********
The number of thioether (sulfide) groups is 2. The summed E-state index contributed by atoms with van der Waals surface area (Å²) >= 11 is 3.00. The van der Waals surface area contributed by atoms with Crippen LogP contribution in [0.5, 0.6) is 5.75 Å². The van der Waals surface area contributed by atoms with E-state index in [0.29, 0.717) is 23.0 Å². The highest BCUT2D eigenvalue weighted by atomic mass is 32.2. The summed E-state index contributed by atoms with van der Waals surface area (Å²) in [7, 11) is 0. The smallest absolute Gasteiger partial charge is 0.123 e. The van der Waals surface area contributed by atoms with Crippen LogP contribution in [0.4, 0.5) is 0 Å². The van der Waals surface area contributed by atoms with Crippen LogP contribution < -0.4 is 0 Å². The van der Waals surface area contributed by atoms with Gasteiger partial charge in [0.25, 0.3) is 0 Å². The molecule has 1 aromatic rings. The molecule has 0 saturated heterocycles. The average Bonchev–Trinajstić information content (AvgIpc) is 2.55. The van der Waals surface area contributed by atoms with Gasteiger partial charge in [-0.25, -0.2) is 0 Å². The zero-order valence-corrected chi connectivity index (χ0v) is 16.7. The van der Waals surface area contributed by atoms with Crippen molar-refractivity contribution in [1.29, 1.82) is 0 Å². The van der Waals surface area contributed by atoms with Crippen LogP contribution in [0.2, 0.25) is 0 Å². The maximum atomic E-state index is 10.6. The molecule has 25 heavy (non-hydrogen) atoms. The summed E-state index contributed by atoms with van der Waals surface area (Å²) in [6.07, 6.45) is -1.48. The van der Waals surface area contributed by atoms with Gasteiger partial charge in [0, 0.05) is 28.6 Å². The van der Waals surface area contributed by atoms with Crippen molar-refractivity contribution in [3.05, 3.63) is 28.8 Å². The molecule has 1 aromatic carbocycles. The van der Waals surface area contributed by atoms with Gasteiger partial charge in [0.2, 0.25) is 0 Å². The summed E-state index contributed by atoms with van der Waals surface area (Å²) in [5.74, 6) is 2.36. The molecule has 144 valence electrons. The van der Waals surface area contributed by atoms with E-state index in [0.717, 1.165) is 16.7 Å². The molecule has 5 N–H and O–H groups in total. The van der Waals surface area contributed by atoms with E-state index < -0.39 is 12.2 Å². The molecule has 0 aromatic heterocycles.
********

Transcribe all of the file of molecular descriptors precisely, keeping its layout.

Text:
The number of thioether (sulfide) groups is 2. The summed E-state index contributed by atoms with van der Waals surface area (Å²) >= 11 is 3.00. The van der Waals surface area contributed by atoms with Crippen LogP contribution in [0.5, 0.6) is 5.75 Å². The van der Waals surface area contributed by atoms with E-state index in [0.29, 0.717) is 23.0 Å². The highest BCUT2D eigenvalue weighted by atomic mass is 32.2. The summed E-state index contributed by atoms with van der Waals surface area (Å²) in [7, 11) is 0. The smallest absolute Gasteiger partial charge is 0.123 e. The van der Waals surface area contributed by atoms with Crippen LogP contribution in [0.4, 0.5) is 0 Å². The van der Waals surface area contributed by atoms with Crippen LogP contribution < -0.4 is 0 Å². The van der Waals surface area contributed by atoms with Gasteiger partial charge in [0.25, 0.3) is 0 Å². The molecule has 1 aromatic rings. The molecule has 0 saturated heterocycles. The average Bonchev–Trinajstić information content (AvgIpc) is 2.55. The van der Waals surface area contributed by atoms with Gasteiger partial charge in [-0.25, -0.2) is 0 Å². The zero-order valence-corrected chi connectivity index (χ0v) is 16.7. The van der Waals surface area contributed by atoms with Crippen molar-refractivity contribution in [1.29, 1.82) is 0 Å². The van der Waals surface area contributed by atoms with Crippen LogP contribution in [0.2, 0.25) is 0 Å². The maximum atomic E-state index is 10.6. The molecule has 25 heavy (non-hydrogen) atoms. The summed E-state index contributed by atoms with van der Waals surface area (Å²) in [6.07, 6.45) is -1.48. The van der Waals surface area contributed by atoms with Gasteiger partial charge in [0, 0.05) is 28.6 Å². The van der Waals surface area contributed by atoms with Crippen molar-refractivity contribution in [3.05, 3.63) is 28.8 Å². The molecule has 1 aromatic carbocycles. The van der Waals surface area contributed by atoms with Gasteiger partial charge in [0.2, 0.25) is 0 Å². The summed E-state index contributed by atoms with van der Waals surface area (Å²) in [5.74, 6) is 2.36. The molecule has 144 valence electrons. The van der Waals surface area contributed by atoms with E-state index in [0.717, 1.165) is 16.7 Å². The molecule has 5 N–H and O–H groups in total. The van der Waals surface area contributed by atoms with E-state index < -0.39 is 12.2 Å². The molecule has 0 aromatic heterocycles.